4. Discussion

Ictal cardiac rate changes commonly occur, with sinus tachycardia (pulse > 100 beats per minute) evident in the majority of patients [1]. While ictal bradycardia and asystole are documented in only about 2.1% of recorded seizures, many patients who experienced such arrhythmias had potentially fatal asystole and required subsequent permanent pacemaker [1].

http: //dx.doi.org/10.1016/j.ebcr.2014.05.001

2213-3232/© 2014 The Authors. Published by Elsevier Inc. This is an open access article under the CC BY-NC-ND license (http://creativecommons.org/licenses/by-nc-nd/3.0/).

J. Chu etal./ Epilepsy & Behavior Case Reports 2(2014)127-129

Fig. 1. Ictal asystole. Sample EEG from case 1 demonstrating an electrographic seizure (green arrows) arising from the right temporal region, which is followed by cardiac bradycardia and then asystole (first red arrow). Cardiac rhythm returns after 27 s (second arrow).

According to the lateralization hypothesis, seizures with a left-sided focus result in bradyarrhythmias, whereas seizures with a right-sided focus result in tachyarrhythmias [2]. Selective activation of parasympathetic or sympathetic centers via the electrical propagation of seizures may explain ictal cardiac changes. In one study, electrical stimulation of the left insular cortex resulted in bradycardia, implying that a parasympathetic-mediated pathway was involved. Conversely, stimulation of the right insular cortex induced tachycardia, implying a right hemispheric predominance in cardiac sympathetic regulation [3]. In contrast to this hypothesis, the two cases of ictal asystole presented here occurred with right-sided seizure foci. Other studies have shown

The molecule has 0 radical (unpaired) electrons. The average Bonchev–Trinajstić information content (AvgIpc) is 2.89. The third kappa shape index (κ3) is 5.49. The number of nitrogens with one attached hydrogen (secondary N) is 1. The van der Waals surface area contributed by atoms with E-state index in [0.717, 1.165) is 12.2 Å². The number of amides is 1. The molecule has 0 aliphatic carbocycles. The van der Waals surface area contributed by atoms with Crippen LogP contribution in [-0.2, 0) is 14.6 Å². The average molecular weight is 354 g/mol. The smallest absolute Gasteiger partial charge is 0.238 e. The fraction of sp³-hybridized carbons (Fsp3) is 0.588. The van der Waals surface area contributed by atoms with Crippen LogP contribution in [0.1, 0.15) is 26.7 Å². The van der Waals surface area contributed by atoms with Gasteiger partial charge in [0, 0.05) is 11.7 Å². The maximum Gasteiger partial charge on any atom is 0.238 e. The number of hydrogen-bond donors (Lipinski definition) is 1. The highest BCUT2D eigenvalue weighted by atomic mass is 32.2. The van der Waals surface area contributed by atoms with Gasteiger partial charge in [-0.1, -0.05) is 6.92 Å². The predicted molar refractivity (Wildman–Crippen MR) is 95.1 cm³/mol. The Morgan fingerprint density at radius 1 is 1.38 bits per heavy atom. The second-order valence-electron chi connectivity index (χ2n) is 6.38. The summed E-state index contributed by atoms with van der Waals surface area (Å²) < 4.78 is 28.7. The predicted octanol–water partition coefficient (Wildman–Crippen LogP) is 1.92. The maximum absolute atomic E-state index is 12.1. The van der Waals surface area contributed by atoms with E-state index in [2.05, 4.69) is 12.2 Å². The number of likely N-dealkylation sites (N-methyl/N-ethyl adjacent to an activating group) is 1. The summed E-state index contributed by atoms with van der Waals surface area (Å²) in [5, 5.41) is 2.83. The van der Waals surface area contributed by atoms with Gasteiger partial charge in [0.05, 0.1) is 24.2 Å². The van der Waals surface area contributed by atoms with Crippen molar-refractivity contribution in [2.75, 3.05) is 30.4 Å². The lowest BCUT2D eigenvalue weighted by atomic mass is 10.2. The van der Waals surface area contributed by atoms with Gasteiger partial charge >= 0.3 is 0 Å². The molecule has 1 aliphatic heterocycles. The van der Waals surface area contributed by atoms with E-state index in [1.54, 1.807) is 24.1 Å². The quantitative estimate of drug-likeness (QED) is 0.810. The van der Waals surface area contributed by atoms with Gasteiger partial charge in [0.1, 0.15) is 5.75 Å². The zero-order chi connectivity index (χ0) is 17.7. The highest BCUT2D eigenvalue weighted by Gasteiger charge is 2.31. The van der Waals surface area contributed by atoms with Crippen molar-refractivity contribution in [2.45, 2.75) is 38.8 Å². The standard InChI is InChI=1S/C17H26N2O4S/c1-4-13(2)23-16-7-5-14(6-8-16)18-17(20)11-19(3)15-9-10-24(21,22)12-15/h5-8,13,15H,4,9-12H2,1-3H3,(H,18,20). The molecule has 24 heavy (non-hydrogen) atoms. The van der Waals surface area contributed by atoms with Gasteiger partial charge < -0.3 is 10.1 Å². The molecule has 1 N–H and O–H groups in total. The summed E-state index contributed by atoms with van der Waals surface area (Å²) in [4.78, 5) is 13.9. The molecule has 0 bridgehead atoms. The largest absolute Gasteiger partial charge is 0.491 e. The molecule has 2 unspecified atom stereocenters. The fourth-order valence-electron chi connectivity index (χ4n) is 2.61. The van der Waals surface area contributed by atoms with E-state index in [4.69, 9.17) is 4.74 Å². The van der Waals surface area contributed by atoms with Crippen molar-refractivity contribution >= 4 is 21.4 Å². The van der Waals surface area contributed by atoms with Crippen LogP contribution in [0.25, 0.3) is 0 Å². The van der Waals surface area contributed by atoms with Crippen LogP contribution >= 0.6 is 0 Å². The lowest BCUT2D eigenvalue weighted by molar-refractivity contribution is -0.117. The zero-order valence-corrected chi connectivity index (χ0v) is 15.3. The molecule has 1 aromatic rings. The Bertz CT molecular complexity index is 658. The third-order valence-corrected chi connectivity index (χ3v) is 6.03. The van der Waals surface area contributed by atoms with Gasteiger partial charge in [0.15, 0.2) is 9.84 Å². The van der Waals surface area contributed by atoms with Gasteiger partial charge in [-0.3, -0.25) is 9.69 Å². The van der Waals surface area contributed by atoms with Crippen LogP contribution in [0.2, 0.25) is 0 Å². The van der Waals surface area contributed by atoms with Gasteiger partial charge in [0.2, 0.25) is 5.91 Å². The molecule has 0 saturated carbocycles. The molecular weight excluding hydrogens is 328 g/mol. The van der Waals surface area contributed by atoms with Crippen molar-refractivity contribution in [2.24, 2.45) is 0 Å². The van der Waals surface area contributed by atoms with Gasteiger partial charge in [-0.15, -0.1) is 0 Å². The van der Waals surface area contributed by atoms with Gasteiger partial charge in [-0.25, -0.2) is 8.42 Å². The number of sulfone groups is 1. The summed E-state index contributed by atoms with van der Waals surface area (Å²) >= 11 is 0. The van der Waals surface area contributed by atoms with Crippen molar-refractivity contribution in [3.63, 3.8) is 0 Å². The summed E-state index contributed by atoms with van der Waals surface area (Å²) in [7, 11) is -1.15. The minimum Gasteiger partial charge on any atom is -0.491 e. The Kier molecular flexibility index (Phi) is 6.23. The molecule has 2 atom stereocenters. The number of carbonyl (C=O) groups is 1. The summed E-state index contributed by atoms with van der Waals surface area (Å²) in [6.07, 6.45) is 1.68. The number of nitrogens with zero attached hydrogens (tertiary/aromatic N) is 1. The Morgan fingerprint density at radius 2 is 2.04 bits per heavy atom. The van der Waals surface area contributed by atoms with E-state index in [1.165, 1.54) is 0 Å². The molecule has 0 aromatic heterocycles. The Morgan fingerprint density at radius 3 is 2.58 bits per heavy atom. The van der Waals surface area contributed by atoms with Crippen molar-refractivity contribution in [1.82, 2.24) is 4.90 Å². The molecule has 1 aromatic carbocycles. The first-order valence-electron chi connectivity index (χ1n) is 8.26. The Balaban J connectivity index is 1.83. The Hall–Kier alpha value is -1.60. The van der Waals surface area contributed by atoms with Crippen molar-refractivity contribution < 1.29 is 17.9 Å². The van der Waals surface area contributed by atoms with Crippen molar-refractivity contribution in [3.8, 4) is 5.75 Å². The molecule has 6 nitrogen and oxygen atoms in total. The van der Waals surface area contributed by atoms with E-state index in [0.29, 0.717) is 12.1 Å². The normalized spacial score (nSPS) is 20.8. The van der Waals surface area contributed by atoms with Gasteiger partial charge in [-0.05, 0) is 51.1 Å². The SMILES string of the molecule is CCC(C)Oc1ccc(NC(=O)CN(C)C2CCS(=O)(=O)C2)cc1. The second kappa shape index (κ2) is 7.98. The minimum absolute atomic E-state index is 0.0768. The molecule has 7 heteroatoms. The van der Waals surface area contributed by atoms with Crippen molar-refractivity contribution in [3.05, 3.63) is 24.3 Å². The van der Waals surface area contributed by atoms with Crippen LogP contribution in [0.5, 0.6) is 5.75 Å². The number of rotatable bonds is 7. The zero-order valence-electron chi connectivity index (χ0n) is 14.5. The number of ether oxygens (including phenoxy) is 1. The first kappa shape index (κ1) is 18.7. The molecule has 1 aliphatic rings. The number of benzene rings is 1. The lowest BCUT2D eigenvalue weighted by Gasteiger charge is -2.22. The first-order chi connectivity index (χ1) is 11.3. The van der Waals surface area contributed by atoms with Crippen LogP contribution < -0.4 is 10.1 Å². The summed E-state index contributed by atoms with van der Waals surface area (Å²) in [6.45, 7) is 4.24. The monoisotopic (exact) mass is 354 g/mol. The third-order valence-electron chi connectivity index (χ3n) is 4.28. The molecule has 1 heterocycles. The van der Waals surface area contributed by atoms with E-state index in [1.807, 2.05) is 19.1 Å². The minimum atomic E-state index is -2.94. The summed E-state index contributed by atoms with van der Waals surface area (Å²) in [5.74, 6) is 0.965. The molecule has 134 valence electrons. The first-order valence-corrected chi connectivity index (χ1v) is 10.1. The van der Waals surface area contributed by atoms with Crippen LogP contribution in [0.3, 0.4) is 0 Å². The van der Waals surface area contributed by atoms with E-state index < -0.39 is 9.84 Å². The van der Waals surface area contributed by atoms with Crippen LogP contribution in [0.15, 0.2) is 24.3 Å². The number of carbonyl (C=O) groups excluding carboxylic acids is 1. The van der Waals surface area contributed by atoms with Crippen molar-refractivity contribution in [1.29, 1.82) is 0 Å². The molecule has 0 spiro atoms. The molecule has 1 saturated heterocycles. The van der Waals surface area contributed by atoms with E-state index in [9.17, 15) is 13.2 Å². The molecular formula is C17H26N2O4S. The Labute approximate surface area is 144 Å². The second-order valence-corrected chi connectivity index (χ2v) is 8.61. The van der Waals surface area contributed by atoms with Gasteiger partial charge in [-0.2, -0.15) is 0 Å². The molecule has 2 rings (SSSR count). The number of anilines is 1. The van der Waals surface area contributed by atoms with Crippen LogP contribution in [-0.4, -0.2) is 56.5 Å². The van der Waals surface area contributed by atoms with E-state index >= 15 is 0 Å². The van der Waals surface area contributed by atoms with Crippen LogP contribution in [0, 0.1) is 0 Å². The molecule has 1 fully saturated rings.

that autonomic alterations may be more prominent in patients with right-sided versus left-sided epileptogenic zones [4]. Interestingly, the second case demonstrated an extensive lesion involving the thalamus and cingulate — structures which have been shown to influence cardiac rhythms [5]. Furthermore, more recent studies involving 13 patients with ictal bradycardia failed to show any consistent lateralization of seizures. In fact, 9 of the 13 patients showed bilateral electrographic activity at seizure onset [6]. Based on these previous studies as well as our present cases, ictal asystole may be driven by a mechanism that is more intricate than the strictly lateralized cardiomotor representation of either sympathetic or parasympathetic function.